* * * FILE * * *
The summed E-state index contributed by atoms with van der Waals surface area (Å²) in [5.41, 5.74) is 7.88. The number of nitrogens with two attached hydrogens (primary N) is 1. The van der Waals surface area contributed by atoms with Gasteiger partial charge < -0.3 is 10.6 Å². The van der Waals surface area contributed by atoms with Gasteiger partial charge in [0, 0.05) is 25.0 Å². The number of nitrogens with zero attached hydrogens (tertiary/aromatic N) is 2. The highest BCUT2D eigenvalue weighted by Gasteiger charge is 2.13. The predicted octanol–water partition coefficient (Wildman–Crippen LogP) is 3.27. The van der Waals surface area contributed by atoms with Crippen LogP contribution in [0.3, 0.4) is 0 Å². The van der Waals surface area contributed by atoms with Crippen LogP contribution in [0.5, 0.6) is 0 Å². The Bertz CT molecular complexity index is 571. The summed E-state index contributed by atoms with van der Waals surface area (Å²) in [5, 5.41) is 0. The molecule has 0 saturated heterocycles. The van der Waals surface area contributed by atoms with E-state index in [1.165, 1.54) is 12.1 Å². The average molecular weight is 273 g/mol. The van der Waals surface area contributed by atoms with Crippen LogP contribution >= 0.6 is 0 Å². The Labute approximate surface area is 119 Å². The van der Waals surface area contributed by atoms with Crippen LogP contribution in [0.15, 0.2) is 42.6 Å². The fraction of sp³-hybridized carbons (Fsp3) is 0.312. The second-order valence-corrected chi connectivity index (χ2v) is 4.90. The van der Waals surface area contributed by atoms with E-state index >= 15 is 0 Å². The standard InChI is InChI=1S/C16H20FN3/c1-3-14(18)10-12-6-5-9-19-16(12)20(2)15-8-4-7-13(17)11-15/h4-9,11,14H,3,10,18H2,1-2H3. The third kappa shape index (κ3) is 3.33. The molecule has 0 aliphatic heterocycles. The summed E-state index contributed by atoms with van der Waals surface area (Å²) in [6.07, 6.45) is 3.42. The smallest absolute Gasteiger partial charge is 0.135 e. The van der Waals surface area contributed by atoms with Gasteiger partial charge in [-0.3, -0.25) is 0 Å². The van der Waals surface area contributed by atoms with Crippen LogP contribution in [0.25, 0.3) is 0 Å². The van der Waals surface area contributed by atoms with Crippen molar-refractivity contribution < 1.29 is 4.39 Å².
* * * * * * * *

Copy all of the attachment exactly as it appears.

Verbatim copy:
The summed E-state index contributed by atoms with van der Waals surface area (Å²) in [5.41, 5.74) is 7.88. The number of nitrogens with two attached hydrogens (primary N) is 1. The van der Waals surface area contributed by atoms with Gasteiger partial charge < -0.3 is 10.6 Å². The van der Waals surface area contributed by atoms with Gasteiger partial charge in [0, 0.05) is 25.0 Å². The number of nitrogens with zero attached hydrogens (tertiary/aromatic N) is 2. The highest BCUT2D eigenvalue weighted by Gasteiger charge is 2.13. The predicted octanol–water partition coefficient (Wildman–Crippen LogP) is 3.27. The van der Waals surface area contributed by atoms with Crippen LogP contribution in [0.3, 0.4) is 0 Å². The van der Waals surface area contributed by atoms with Crippen LogP contribution in [0.5, 0.6) is 0 Å². The Bertz CT molecular complexity index is 571. The summed E-state index contributed by atoms with van der Waals surface area (Å²) in [5, 5.41) is 0. The molecule has 0 saturated heterocycles. The van der Waals surface area contributed by atoms with E-state index in [1.165, 1.54) is 12.1 Å². The average molecular weight is 273 g/mol. The van der Waals surface area contributed by atoms with Crippen LogP contribution >= 0.6 is 0 Å². The Labute approximate surface area is 119 Å². The van der Waals surface area contributed by atoms with Crippen LogP contribution in [0.15, 0.2) is 42.6 Å². The fraction of sp³-hybridized carbons (Fsp3) is 0.312. The second-order valence-corrected chi connectivity index (χ2v) is 4.90. The van der Waals surface area contributed by atoms with E-state index >= 15 is 0 Å². The standard InChI is InChI=1S/C16H20FN3/c1-3-14(18)10-12-6-5-9-19-16(12)20(2)15-8-4-7-13(17)11-15/h4-9,11,14H,3,10,18H2,1-2H3. The third kappa shape index (κ3) is 3.33. The molecule has 0 aliphatic heterocycles. The summed E-state index contributed by atoms with van der Waals surface area (Å²) in [6.07, 6.45) is 3.42. The smallest absolute Gasteiger partial charge is 0.135 e. The van der Waals surface area contributed by atoms with Gasteiger partial charge in [-0.3, -0.25) is 0 Å². The van der Waals surface area contributed by atoms with Crippen LogP contribution in [0.25, 0.3) is 0 Å². The van der Waals surface area contributed by atoms with Crippen molar-refractivity contribution < 1.29 is 4.39 Å².